I am an avid teacher of Go to children in Canada. I organized and operate the Fern Hill Go Club ('Clubs') and Canadian Club Organizers ('Social') rooms on KGS. My handle is a conglomeration of the Japanese Go terms 'poka' (blunder) and 'myoshu' (brilliant move).
My father taught me to play Chess before I was 3 years old, and I beat him for the first time before I was 4. I then dashed my dad's hopes for me to become the next Bobby Fischer, by abandoning Chess altogether, as 'boring'.
I first learned of Go's existence while reading the AD&D Oriental Adventures campaign-setting by Gary Gygax in 1985. The reference was so vague that I was moved to search every library in my three-college-hometown until I found Edward Lasker's "Go and Go-moku" from which I taught myself to play at the age of 12.
I subsequently taught everyone who would listen how to play Go, and agreed not to play handicapped games at the insistence of my prospective students (who were principally die-hard Chess nuts) who therefore had no prospects to defeat me. No one wanted to play with me anymore.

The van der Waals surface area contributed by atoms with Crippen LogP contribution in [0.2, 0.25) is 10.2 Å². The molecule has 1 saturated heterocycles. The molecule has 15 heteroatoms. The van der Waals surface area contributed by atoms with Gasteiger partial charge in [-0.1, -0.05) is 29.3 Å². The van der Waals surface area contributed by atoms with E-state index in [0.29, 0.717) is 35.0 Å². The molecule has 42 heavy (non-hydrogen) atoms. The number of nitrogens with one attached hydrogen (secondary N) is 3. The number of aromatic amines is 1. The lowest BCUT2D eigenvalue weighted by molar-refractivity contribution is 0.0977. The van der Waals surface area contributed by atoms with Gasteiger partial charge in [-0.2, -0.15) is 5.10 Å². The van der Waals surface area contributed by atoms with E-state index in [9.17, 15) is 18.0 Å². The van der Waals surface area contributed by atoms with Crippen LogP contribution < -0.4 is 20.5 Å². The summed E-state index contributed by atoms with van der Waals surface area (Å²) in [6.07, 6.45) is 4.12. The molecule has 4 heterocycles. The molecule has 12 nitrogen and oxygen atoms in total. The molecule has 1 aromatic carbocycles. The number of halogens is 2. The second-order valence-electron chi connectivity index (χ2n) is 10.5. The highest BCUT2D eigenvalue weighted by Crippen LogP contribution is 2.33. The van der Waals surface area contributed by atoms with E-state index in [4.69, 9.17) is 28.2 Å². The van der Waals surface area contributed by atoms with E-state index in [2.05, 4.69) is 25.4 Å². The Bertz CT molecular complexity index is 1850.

Finally, I located a Go Club on the Queen's University campus in 1989, and had a very unwelcoming experience that caused me to abandon my dreams of moving to Japan to study Go, or to play Go at all for nearly a decade.
After marrying and siring children, I was determined to give my kids the opportunities that I so sorely lacked as a potential caucasian child Go prodigy. I opened a Go Club at my eldest child's elementary school, and the rest is history-in-the-making. :-)
P.S.: PokaMyoshu subsequently changed his handle on KGS to 'TinStar?' after becoming the Vice-President of the Canadian Go Association in 2009, and has coached several young people to surpass his skill (which remains < 1-Dan Amateur as of this writing), and break into the Dan-ranks. I continue to maintain the http://www.goforall.ca web-site, and foster new players and clubs throughout Canada.